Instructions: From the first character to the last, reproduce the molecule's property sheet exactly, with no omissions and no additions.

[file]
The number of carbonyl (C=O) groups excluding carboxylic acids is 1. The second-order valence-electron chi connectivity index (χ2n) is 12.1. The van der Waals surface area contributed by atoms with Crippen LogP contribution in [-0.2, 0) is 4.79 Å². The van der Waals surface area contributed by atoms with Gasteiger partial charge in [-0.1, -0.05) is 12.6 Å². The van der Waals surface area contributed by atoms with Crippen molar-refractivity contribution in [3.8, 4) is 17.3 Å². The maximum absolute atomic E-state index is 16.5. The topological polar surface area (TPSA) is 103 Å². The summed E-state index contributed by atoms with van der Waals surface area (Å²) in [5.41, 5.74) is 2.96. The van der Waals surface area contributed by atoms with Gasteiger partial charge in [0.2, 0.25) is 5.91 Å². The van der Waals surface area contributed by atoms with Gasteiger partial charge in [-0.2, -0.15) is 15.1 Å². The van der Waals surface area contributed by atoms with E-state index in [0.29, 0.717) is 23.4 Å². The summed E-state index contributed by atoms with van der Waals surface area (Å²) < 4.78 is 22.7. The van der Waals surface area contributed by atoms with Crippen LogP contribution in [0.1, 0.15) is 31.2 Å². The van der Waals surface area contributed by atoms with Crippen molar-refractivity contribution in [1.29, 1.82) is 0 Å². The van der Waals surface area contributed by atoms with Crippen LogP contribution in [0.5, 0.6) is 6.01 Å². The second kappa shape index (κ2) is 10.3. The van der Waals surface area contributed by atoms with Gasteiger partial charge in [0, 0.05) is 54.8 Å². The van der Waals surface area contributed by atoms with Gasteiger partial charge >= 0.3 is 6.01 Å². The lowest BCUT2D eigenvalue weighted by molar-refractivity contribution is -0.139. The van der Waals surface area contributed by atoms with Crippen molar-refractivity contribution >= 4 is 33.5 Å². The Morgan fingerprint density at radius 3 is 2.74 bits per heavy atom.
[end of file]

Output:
The number of carbonyl (C=O) groups excluding carboxylic acids is 1. The second-order valence-electron chi connectivity index (χ2n) is 12.1. The van der Waals surface area contributed by atoms with Crippen LogP contribution in [-0.2, 0) is 4.79 Å². The van der Waals surface area contributed by atoms with Gasteiger partial charge in [-0.1, -0.05) is 12.6 Å². The van der Waals surface area contributed by atoms with Crippen molar-refractivity contribution in [3.8, 4) is 17.3 Å². The maximum absolute atomic E-state index is 16.5. The topological polar surface area (TPSA) is 103 Å². The summed E-state index contributed by atoms with van der Waals surface area (Å²) in [5.41, 5.74) is 2.96. The van der Waals surface area contributed by atoms with Gasteiger partial charge in [0.2, 0.25) is 5.91 Å². The van der Waals surface area contributed by atoms with Gasteiger partial charge in [-0.2, -0.15) is 15.1 Å². The van der Waals surface area contributed by atoms with E-state index in [0.29, 0.717) is 23.4 Å². The summed E-state index contributed by atoms with van der Waals surface area (Å²) < 4.78 is 22.7. The van der Waals surface area contributed by atoms with Crippen LogP contribution in [0.1, 0.15) is 31.2 Å². The van der Waals surface area contributed by atoms with Crippen molar-refractivity contribution in [1.29, 1.82) is 0 Å². The van der Waals surface area contributed by atoms with Crippen LogP contribution in [0.5, 0.6) is 6.01 Å². The second kappa shape index (κ2) is 10.3. The van der Waals surface area contributed by atoms with Gasteiger partial charge in [0, 0.05) is 54.8 Å². The van der Waals surface area contributed by atoms with Gasteiger partial charge >= 0.3 is 6.01 Å². The lowest BCUT2D eigenvalue weighted by molar-refractivity contribution is -0.139. The van der Waals surface area contributed by atoms with Crippen molar-refractivity contribution >= 4 is 33.5 Å². The Morgan fingerprint density at radius 3 is 2.74 bits per heavy atom.